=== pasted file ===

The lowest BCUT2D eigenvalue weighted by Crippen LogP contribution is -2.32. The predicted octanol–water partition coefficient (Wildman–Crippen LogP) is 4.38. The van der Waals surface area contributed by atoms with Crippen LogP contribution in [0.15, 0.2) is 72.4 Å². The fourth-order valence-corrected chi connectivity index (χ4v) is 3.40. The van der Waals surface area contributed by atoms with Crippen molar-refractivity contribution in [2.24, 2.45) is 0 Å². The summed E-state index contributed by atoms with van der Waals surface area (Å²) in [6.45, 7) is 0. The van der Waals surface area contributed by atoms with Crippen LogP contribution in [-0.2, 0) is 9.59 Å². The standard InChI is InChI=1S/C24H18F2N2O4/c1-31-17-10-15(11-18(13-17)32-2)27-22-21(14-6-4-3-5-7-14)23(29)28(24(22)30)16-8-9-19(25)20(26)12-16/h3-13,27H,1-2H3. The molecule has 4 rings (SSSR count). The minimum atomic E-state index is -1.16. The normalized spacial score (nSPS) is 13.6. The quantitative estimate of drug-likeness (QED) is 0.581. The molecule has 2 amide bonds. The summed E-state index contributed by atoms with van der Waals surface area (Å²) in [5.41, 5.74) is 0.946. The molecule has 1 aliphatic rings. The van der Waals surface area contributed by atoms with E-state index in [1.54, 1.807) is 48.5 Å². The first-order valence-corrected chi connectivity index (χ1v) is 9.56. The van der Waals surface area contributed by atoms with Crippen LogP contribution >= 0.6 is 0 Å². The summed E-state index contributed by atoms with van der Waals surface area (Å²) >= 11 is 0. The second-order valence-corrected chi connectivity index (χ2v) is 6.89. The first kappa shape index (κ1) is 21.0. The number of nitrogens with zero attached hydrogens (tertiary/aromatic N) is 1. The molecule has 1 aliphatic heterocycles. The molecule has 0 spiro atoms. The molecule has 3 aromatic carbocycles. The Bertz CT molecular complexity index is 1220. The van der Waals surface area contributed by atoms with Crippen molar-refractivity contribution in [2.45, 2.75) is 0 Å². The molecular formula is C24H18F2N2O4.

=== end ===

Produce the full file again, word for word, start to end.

The lowest BCUT2D eigenvalue weighted by Crippen LogP contribution is -2.32. The predicted octanol–water partition coefficient (Wildman–Crippen LogP) is 4.38. The van der Waals surface area contributed by atoms with Crippen LogP contribution in [0.15, 0.2) is 72.4 Å². The fourth-order valence-corrected chi connectivity index (χ4v) is 3.40. The van der Waals surface area contributed by atoms with Crippen molar-refractivity contribution in [2.24, 2.45) is 0 Å². The summed E-state index contributed by atoms with van der Waals surface area (Å²) in [6.45, 7) is 0. The van der Waals surface area contributed by atoms with Crippen LogP contribution in [-0.2, 0) is 9.59 Å². The standard InChI is InChI=1S/C24H18F2N2O4/c1-31-17-10-15(11-18(13-17)32-2)27-22-21(14-6-4-3-5-7-14)23(29)28(24(22)30)16-8-9-19(25)20(26)12-16/h3-13,27H,1-2H3. The molecule has 4 rings (SSSR count). The minimum atomic E-state index is -1.16. The normalized spacial score (nSPS) is 13.6. The quantitative estimate of drug-likeness (QED) is 0.581. The molecule has 2 amide bonds. The summed E-state index contributed by atoms with van der Waals surface area (Å²) in [5.41, 5.74) is 0.946. The molecule has 1 aliphatic rings. The van der Waals surface area contributed by atoms with E-state index in [1.54, 1.807) is 48.5 Å². The first-order valence-corrected chi connectivity index (χ1v) is 9.56. The van der Waals surface area contributed by atoms with Crippen LogP contribution >= 0.6 is 0 Å². The summed E-state index contributed by atoms with van der Waals surface area (Å²) >= 11 is 0. The second-order valence-corrected chi connectivity index (χ2v) is 6.89. The first kappa shape index (κ1) is 21.0. The number of nitrogens with zero attached hydrogens (tertiary/aromatic N) is 1. The molecule has 1 aliphatic heterocycles. The molecule has 0 spiro atoms. The molecule has 3 aromatic carbocycles. The Bertz CT molecular complexity index is 1220. The van der Waals surface area contributed by atoms with Crippen molar-refractivity contribution in [2.45, 2.75) is 0 Å². The molecular formula is C24H18F2N2O4.